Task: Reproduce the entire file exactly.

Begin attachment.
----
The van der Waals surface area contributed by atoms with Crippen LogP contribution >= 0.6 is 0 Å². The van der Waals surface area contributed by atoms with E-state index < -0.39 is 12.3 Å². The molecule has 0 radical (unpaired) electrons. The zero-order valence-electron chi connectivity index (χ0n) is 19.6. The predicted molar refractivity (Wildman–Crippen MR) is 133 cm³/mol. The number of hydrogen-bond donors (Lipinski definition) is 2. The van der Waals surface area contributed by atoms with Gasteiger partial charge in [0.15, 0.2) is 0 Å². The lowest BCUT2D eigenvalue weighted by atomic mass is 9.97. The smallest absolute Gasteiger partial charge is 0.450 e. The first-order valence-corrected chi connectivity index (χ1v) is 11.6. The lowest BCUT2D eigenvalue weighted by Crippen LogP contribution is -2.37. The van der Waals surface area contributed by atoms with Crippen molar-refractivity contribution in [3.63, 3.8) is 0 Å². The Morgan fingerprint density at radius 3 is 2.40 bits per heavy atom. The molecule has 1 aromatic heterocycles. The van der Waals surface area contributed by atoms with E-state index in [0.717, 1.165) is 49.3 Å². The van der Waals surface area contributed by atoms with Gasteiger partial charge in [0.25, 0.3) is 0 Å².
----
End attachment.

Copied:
The van der Waals surface area contributed by atoms with Crippen LogP contribution >= 0.6 is 0 Å². The van der Waals surface area contributed by atoms with E-state index < -0.39 is 12.3 Å². The molecule has 0 radical (unpaired) electrons. The zero-order valence-electron chi connectivity index (χ0n) is 19.6. The predicted molar refractivity (Wildman–Crippen MR) is 133 cm³/mol. The number of hydrogen-bond donors (Lipinski definition) is 2. The van der Waals surface area contributed by atoms with Gasteiger partial charge in [0.15, 0.2) is 0 Å². The lowest BCUT2D eigenvalue weighted by atomic mass is 9.97. The smallest absolute Gasteiger partial charge is 0.450 e. The first-order valence-corrected chi connectivity index (χ1v) is 11.6. The lowest BCUT2D eigenvalue weighted by Crippen LogP contribution is -2.37. The van der Waals surface area contributed by atoms with Crippen molar-refractivity contribution in [3.63, 3.8) is 0 Å². The Morgan fingerprint density at radius 3 is 2.40 bits per heavy atom. The molecule has 1 aromatic heterocycles. The van der Waals surface area contributed by atoms with E-state index in [0.717, 1.165) is 49.3 Å². The van der Waals surface area contributed by atoms with Gasteiger partial charge in [0.25, 0.3) is 0 Å².